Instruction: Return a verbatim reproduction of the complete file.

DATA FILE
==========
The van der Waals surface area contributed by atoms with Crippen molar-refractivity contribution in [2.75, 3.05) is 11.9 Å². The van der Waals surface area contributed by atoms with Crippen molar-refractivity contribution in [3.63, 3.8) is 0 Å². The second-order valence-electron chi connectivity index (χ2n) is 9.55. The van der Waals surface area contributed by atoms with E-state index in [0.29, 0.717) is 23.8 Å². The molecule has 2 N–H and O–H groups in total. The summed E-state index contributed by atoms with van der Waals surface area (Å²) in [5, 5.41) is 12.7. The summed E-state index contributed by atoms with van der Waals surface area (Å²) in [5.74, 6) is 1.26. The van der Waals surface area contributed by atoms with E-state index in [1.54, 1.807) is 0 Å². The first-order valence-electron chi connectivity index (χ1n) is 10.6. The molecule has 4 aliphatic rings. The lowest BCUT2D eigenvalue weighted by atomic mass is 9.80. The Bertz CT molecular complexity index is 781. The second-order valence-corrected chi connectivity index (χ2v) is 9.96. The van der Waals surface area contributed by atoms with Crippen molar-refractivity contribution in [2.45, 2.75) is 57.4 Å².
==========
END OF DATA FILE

The van der Waals surface area contributed by atoms with Crippen molar-refractivity contribution in [2.75, 3.05) is 11.9 Å². The van der Waals surface area contributed by atoms with Crippen molar-refractivity contribution in [3.63, 3.8) is 0 Å². The second-order valence-electron chi connectivity index (χ2n) is 9.55. The van der Waals surface area contributed by atoms with E-state index in [0.29, 0.717) is 23.8 Å². The molecule has 2 N–H and O–H groups in total. The summed E-state index contributed by atoms with van der Waals surface area (Å²) in [5, 5.41) is 12.7. The summed E-state index contributed by atoms with van der Waals surface area (Å²) in [5.74, 6) is 1.26. The van der Waals surface area contributed by atoms with E-state index in [1.54, 1.807) is 0 Å². The first-order valence-electron chi connectivity index (χ1n) is 10.6. The molecule has 4 aliphatic rings. The lowest BCUT2D eigenvalue weighted by atomic mass is 9.80. The Bertz CT molecular complexity index is 781. The second-order valence-corrected chi connectivity index (χ2v) is 9.96. The van der Waals surface area contributed by atoms with Crippen molar-refractivity contribution in [2.45, 2.75) is 57.4 Å².